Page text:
“There is no antagonism between the discipline of faith and the discipline of work. The death of God is not a necessary condition to the survival of man.”
Samba Diallo was not seeing the shining firmament, for the same peace reigned in the heavens and in his heart. Samba Diallo was not existing. There were innumerable
stars, there was the earth chilled anew by the coming of night, there was the shade, and there was their simultaneous presence.
“It is at the very heart of this presence that thought is born,” he reflected, “as on the water a succession of waves is set off around a spot where something has fallen. But there are those who do not believe.…”
Samba Diallo suddenly saw the sky. In a flash, he realized its serene beauty.
“There are those who do not believe.… We who believe—we cannot abandon our brothers who do not believe. The world belongs to them as much as it does to us. Labor is a law for them as much as it is for us. They are our brothers. Often, their ignorance of God will have come to them as an accident of their labor, in the workyards where our common dwelling is being put up. Can we forsake them?
“In addition, my God, to those who have lost Thee, there are those who, today as since the beginnings of history, have never known Thy grace—can we abandon them? We implore Thee to accept them, as Thou alone knowest how to accept those whom Thou dost accept, for they have built the world with us, whence we are able, with a thought each day less preoccupied, to seek Thee and salute Thee. It must not be at the cost of Thy grace that man conquers his liberty. Must it be so?”
Samba Diallo rose from his place, and opened his mouth to question the knight. But he did not dare.
“What is it?” his father asked.
“I am cold,” he said. “I am going to bed.”
WHEN SAMBA DIALLO ENTERED THE DRAWING-ROOM, everyone rose with a single movement. Lucienne came to meet him, rosy and smiling, her hand outstretched.
“Has Socrates at last drunk the hemlock?” she asked, with a smile in her voice.
Samba Diallo smiled back at her.
“No,” he answered. “The sacred vessel has not yet returned from Delos.”
Addressing her parents, Lucienne explained: “Samba Diallo is preparing a work on the
for our study group, and he is so passionately absorbed in this task that for a moment I was afraid he was forgetting to come.”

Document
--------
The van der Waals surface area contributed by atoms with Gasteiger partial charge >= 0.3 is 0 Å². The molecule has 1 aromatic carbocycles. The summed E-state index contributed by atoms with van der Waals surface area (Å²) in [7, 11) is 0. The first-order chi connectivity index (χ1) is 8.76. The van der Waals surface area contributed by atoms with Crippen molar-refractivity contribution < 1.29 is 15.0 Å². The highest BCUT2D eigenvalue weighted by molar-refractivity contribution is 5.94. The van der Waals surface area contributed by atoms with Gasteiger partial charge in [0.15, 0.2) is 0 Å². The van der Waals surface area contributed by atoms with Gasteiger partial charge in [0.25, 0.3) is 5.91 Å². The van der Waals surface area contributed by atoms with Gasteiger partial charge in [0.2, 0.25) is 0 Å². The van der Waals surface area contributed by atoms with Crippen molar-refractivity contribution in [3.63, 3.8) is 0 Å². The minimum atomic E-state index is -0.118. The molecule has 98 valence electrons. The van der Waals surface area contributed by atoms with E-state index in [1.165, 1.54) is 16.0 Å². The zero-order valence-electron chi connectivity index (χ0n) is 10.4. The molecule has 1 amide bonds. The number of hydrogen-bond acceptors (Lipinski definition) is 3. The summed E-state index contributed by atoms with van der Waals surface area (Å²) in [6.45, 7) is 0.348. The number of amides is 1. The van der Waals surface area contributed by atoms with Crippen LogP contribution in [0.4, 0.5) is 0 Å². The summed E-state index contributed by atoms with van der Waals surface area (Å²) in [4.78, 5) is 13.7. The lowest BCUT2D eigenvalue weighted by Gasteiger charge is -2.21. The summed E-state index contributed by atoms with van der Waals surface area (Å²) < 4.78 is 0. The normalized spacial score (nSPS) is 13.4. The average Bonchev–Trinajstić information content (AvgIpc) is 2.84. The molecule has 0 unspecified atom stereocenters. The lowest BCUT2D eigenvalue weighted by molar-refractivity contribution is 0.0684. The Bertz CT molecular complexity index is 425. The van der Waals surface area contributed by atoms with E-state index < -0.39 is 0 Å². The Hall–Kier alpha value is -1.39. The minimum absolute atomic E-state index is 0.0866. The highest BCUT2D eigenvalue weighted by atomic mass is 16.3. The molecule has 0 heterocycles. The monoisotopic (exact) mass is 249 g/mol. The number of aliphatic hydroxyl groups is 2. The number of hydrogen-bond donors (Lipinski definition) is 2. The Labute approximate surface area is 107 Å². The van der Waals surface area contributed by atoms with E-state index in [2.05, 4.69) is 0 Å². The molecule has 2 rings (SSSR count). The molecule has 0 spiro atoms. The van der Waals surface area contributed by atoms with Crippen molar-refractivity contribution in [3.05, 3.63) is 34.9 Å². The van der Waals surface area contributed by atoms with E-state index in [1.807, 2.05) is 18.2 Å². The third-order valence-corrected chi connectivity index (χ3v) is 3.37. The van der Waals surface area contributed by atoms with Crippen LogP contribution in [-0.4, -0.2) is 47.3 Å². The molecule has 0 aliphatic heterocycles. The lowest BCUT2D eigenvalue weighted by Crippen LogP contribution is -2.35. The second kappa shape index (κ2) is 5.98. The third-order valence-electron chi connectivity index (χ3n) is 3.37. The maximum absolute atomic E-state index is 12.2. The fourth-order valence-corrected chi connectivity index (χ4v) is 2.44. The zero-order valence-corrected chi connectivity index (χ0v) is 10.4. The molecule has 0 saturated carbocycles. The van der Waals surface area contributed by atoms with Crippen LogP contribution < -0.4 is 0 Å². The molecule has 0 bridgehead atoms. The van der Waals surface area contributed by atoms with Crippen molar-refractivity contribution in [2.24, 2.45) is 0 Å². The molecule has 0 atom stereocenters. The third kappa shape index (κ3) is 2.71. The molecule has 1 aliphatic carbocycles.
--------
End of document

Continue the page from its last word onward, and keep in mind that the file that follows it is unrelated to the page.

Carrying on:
Then, turning toward Samba Diallo, she introduced her family: her father, her mother, and her cousin Pierre, a medical student.
“I hope, Monsieur, that you will excuse us for receiving you like this, in complete simplicity,” Madame Martial said. “Lucienne and I want you to feel entirely at ease here, as in your own home.”
“I thank you for your kindness, Madame, and for your invitation.”
“Then add that you are only making this reply from politeness,” Lucienne’s father cried out. “My wife imagines that your African milieu is distinguished from ours only by a lesser complexity.”
Behind the glasses that corrected his vision, the man’s face was sparkling with mischief.
Paul Martial was a Protestant pastor. The head that topped a robust, almost massive, body would have seemed prematurely old if it had not been for the freshness of the glance behind those eyeglasses. Beneath a thick and greying thatch of hair gleamed the whiteness of a broad forehead which, in spite of the difference in color, reminded Samba Diallo of the forehead, with its skin hardened by long prostrations, of the teacher of the Diallobé. The long narrow nose overhung a grave, distressful mouth. In the dryness of the lips, their puckering at the moment of speaking, Samba Diallo recognized the unfitness of this mouth for the utterance of futile words. The forehead and eyes, nevertheless, sparkled with serenity, as if to envelop with clarity and reduce to nothingness in light the chaos evoked by the terrific mouth. But at this moment the man was forcing himself to gayety, and seemed entranced by the confusion into which he saw that his remark had plunged his wife.
“You—to put your own thoughts on the lips of others,” Madame Martial protested.
“Good thrust, aunt!” said Pierre. Then he turned and addressed himself mainly to Samba Diallo. “You have before you a beautiful embodiment of what you philosophers call, I believe, a dialectic pair. Do you feel a call to arbitrate?”
Monsieur and Madame Martial looked at each other with an air of comic bewilderment.
“My poor Marguerite, you heard?” said Monsieur Martial. “We are a pair of screech-owls.…”
They made as if to throw themselves into each other’s
arms, and everybody burst out laughing. Lucienne, meanwhile, insisted on their sitting down, and went to get the drinks.
When she offered his glass to Samba Diallo he held out his hand to take it, then interrupted the movement halfway.